• 15. 2. Tactical executions of campaigns, without a direct link to the larger business goals, or brand strategy In 2009, Tourism Queensland promoted the Great Barrier Reef as a global tourism destination with a campaign encouraging people worldwide to apply to be a caretaker of one of the Islands, a job they described as ‘The Best Job In The World’. The campaign used an impressive mix of communications tools, platforms and channels, including a campaign website, online recruitment ads, interactive application submission, banners, branded twitter, branded facebook, and a youtube channel. The creative execution on each asset was strong, and the advertising campaign was acknowledged as being very successful. By the end of the campaign it had generated more than $200 million in global publicity value for Tourism Queensland. Brisbane advertising agency CumminsNitro was awarded three top awards at theCannes International Advertising Festival, and in 2010 the advertising campaign was awarded two prestigious D&AD Black Pencil Awards11 12 . However, since the goal of the campaign was to promote the Great Barrier Reef one can reasonably assume that a key success criteria would have been an increase in ticket sales to the region. This has, according to some sources, not been achieved, raising the question of how successful the campaign actually was13 . 3. Misinterpretation of strategic ramifications as tactical outcomes It is tempting to see examples like ‘United breaks guitars’ as merely a PR mishap, however in the case of United, their stock at the time fell by 10% due to the event, amounting to a loss of $180 million14 . Qantas may see Stephen Fry tweeting, ”Bugger. Forced to land in Dubai. An engine has decided not to play" to his 3 million followers as a tactical outcome of a one-off activity that went wrong. However, taking into consideration that Mr Fry’s tweet was retweeted numerous times extending the media reach well above his existing 3 million, it wouldn’t be unlikely to find people choosing an alternative airline as a result.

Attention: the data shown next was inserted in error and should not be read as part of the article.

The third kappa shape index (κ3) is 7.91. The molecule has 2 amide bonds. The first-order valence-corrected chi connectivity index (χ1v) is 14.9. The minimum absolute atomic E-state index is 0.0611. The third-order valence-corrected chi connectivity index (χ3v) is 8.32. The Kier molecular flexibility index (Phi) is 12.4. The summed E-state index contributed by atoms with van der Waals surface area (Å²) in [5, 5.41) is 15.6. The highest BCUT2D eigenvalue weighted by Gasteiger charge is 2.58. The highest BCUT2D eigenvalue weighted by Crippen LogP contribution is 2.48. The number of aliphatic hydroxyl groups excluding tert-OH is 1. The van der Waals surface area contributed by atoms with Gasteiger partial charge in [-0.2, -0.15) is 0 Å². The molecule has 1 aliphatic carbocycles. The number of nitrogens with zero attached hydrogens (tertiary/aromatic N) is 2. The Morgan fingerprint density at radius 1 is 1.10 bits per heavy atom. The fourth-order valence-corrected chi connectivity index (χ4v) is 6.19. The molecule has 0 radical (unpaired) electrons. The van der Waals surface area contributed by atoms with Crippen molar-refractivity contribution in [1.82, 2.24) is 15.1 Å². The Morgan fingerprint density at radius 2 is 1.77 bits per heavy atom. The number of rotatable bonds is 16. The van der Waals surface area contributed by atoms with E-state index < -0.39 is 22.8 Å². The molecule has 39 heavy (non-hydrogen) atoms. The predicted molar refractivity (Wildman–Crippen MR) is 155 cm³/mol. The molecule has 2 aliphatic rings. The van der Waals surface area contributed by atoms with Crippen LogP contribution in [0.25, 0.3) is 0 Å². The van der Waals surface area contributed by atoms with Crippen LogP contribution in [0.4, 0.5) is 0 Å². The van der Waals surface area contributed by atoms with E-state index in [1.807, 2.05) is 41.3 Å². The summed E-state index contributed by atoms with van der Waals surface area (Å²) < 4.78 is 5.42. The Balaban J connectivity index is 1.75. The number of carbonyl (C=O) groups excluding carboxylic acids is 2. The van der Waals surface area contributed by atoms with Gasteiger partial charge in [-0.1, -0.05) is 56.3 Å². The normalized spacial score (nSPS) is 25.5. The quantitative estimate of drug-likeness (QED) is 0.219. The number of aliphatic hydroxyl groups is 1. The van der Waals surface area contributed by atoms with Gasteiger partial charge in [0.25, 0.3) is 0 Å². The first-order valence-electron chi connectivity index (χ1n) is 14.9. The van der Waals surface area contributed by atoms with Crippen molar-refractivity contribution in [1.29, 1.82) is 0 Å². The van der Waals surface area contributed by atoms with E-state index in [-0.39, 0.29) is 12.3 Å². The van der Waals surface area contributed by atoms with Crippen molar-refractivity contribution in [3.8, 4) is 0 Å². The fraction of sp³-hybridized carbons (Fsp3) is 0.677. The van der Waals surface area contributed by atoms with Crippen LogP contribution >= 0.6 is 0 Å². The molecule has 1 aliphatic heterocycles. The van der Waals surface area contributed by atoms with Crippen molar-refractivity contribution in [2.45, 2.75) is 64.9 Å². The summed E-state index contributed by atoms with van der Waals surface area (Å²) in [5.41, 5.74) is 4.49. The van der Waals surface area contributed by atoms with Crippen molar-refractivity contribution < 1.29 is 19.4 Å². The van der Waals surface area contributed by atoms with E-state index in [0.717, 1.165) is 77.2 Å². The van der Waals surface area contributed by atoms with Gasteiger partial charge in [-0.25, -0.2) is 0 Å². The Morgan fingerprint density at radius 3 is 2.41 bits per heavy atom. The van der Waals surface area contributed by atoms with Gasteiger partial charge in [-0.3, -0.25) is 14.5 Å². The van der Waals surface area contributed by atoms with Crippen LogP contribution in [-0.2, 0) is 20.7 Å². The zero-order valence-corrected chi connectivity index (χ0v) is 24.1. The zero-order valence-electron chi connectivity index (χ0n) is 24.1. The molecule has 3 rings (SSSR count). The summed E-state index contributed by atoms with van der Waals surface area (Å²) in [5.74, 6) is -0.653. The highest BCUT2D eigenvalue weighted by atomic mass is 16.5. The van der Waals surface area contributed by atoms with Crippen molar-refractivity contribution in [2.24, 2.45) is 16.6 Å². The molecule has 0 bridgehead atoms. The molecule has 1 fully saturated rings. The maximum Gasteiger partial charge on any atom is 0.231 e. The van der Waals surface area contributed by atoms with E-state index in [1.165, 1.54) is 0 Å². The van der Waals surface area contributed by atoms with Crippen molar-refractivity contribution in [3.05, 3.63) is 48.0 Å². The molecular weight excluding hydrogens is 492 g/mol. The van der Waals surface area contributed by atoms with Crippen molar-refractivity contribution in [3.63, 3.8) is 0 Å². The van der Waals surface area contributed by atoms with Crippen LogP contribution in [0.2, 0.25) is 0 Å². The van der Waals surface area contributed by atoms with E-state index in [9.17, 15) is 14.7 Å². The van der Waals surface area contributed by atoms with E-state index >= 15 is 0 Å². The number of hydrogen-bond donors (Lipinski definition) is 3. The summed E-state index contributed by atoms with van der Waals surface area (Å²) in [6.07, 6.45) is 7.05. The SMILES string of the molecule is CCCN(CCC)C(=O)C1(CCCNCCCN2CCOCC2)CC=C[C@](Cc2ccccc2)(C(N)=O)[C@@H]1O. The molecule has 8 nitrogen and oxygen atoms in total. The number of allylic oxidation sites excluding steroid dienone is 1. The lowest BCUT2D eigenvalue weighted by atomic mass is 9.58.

• 16. Navigating ways forward To avoid such misconceptions, and to ensure an organisation’s involvement is thought through and planned in a way that ensures the greatest potential for success, we recommend a six-step process. 1. Fully understanding the business environment, sociological trends, and the realities of operating in today’s world Understanding the business environment requires deep knowledge of the full external arena an organisation operates in, and the forces affecting that environment both today and tomorrow. This is in addition, and in relation to, the internal business environment created by an organisation. Understanding sociological trends requires explicit awareness of the ways that people interact, the expectations people have in terms of experiences, and the perceptions people have in terms of control, trust, and ownership. Understanding the realities of operating in today’s business world also requires methodological consideration of three key areas: Competition: What we could predict as competition is now unpredictable. The barriers that once were in place, limiting many from entering markets, are now easy to overcome due to the capability and affordability of technology, in conjunction with the increasing growth of brand new markets that do not respect borders. A multi-national organisation that trades profitably in numerous countries with a high net profit is now just as likely to be a company without expensive offices or thousands of staff. Speed: Change is happening now faster than ever. What used to take 20 years to change in business can now change in less than one. Market leaders get replaced at an extraordinary speed, product life cycles can be as low as several months, and whatever was planned a year ago is likely to resonate less with consumers than an organisation would hope. Due to this, a company’s activities need to be amended in real time, but the thinking backing strategic decisions must be stretched in terms of timescale due to the unpredictable rate at which the marketplace changes. Strategies need to take into consideration likely and unlikely future needs to be fulfilled, and for whom, in addition to visible and less visible competitors moving forward, and their unpredictable behaviour. For example, if you were an online retailer competing on fast delivery and low postage prices, how would you behave if you found out that in the near future no online retailer will charge for delivery, and many of them will deliver within 24 hrs anywhere in the world. Control: Organisations need to know what they can control as it will determine the basis on which they compete, and also if their role is to lead, participate, or to follow. None of these three is more right than the other, but choosing and accepting one’s role is crucial. This requires constant questioning of what your company can control as the world moves forward. Can you control technological deployments? Can you control the increasingly variable cost bases in your value chain? Are you able to reach mutual agreement with a public who continue to define your brand? Can you control the virtualisation of your products in a profitable way? Do you have the capability to create new currencies?